Potential: This has to be evaluated from two perspectives - a) growth potential resulting in demand creation and b) manufacturing potential. Growth Potential: A lot of studies expect India to rank amongst the world's top three growth economies that will significantly outperform its peers in the medium to long term. This coupled with a sizeable middle class population with increasing disposable income creates a huge potential for domestic consumption led growth. However, taking a cue from the success of other manufacturing economies, this has to be ably supplemented with substantial increase in exports. Therefore it is imperative to secure global market access for products made in India. In this context, economic April 30, 2015 cooperation and free trade agreements with key trade partners will play a crucial role. Learning from excellent example of Mexico in attracting significant investments in the automotive sector leveraging several free trade agreements, we need to view it more as an opportunity than a threat.
Manufacturing Potential: Defines the capability to produce world class products at a competitive price. An enabling infrastructure is a key building block for driving manufacturing competitiveness. There has been considerable progress made in the past however a lot still needs to be achieved. There is an urgent need to develop fully equipped, pre-approved (prior environmental and other clearances) manufacturing zones/ clusters providing world class amenities. This has to be further supported by modern, efficient and high quality ports, railways, road highways and freight corridors. The government's focus on developing strong infrastructure is very positive and we look forward to smooth execution.
The government should also encourage entrepreneurship and have a targeted approach for small and medium enterprises that form the backbone of a vibrant manufacturing ecosystem.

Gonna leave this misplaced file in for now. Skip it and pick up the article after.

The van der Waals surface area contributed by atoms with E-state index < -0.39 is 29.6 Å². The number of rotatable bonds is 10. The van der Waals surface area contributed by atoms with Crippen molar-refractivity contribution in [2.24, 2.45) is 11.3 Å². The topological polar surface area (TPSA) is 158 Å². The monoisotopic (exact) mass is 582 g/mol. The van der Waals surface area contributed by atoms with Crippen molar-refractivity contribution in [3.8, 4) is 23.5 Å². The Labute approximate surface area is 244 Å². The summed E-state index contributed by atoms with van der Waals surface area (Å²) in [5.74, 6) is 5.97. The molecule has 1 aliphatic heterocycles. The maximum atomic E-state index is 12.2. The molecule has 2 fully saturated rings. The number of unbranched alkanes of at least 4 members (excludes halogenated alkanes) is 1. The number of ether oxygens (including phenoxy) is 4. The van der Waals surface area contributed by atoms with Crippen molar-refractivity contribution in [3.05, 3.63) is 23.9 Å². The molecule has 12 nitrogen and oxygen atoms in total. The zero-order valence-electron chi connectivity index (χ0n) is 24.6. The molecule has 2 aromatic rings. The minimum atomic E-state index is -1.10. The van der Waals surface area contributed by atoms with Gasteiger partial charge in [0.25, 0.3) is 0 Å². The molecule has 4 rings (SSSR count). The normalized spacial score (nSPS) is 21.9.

People: The young workforce offers both a challenge and an excellent opportunity. There is a continuous requirement of creating employment opportunities for millions of young people entering into workforce every year. However, this offers a golden opportunity to invest in young and motivated labour force, training and skilling them to be globally competitive thus leveraging the much famed India's "demographic dividend". The current reality is a significant skill gap both in terms of quality and quantity and merits a quick and comprehensive action. National Skills Development Council and Automotive Skills Development Council (Automotive Sector) are steps in right direction. However we will need to accelerate the 'Skill India' drive to support the future manufacturing growth. The success of "Make in India" will also be determined by the productivity and competitiveness of the labour force. We need to have right thrust on education, vocational and technical training making it more industry oriented. The corporate will need to play a bigger role in bridging the skill gap. BMW has been contributing to strengthening the skill development through its world class training centre in Gurgaon. ‘Make in India' campaign has rekindled investor's interest in India. The onus is on India to seize the opportunity and earnestly embark on transformational journey towards manufacturing excellence. A comprehensive approach leveraging synergies across other projects like 'Digital India', 'Skill India', 'Clean India' and 'Smart Cities' will pave way for India rightfully claiming its leadership position in the global manufacturing landscape.
Philipp von Sahr*